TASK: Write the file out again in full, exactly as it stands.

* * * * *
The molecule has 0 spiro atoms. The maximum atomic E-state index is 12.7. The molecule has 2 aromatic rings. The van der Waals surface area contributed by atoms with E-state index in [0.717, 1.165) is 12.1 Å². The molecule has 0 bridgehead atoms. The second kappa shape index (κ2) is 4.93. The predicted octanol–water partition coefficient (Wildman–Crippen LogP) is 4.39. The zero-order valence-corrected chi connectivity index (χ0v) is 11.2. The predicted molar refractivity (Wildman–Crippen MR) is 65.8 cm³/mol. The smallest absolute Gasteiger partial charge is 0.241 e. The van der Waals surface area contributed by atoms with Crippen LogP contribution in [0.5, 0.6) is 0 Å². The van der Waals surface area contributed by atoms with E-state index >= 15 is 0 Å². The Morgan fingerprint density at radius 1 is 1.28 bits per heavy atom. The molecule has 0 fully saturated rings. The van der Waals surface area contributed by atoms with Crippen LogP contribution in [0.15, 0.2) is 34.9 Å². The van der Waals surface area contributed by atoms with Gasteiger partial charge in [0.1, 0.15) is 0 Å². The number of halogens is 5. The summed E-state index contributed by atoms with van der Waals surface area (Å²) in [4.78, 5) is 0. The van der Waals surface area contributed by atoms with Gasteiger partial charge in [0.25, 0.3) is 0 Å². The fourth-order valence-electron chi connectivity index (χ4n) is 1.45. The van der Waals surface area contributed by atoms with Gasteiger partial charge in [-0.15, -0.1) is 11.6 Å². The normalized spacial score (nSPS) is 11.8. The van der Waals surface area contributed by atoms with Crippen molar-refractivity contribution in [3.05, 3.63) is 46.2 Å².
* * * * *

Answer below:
The molecule has 0 spiro atoms. The maximum atomic E-state index is 12.7. The molecule has 2 aromatic rings. The van der Waals surface area contributed by atoms with E-state index in [0.717, 1.165) is 12.1 Å². The molecule has 0 bridgehead atoms. The second kappa shape index (κ2) is 4.93. The predicted octanol–water partition coefficient (Wildman–Crippen LogP) is 4.39. The zero-order valence-corrected chi connectivity index (χ0v) is 11.2. The predicted molar refractivity (Wildman–Crippen MR) is 65.8 cm³/mol. The smallest absolute Gasteiger partial charge is 0.241 e. The van der Waals surface area contributed by atoms with Crippen LogP contribution in [0.5, 0.6) is 0 Å². The van der Waals surface area contributed by atoms with E-state index >= 15 is 0 Å². The Morgan fingerprint density at radius 1 is 1.28 bits per heavy atom. The molecule has 0 fully saturated rings. The van der Waals surface area contributed by atoms with Crippen LogP contribution in [0.15, 0.2) is 34.9 Å². The van der Waals surface area contributed by atoms with Gasteiger partial charge in [0.1, 0.15) is 0 Å². The number of halogens is 5. The summed E-state index contributed by atoms with van der Waals surface area (Å²) in [4.78, 5) is 0. The van der Waals surface area contributed by atoms with Gasteiger partial charge in [0.25, 0.3) is 0 Å². The fourth-order valence-electron chi connectivity index (χ4n) is 1.45. The van der Waals surface area contributed by atoms with Gasteiger partial charge in [-0.15, -0.1) is 11.6 Å². The normalized spacial score (nSPS) is 11.8. The van der Waals surface area contributed by atoms with Crippen molar-refractivity contribution in [3.05, 3.63) is 46.2 Å².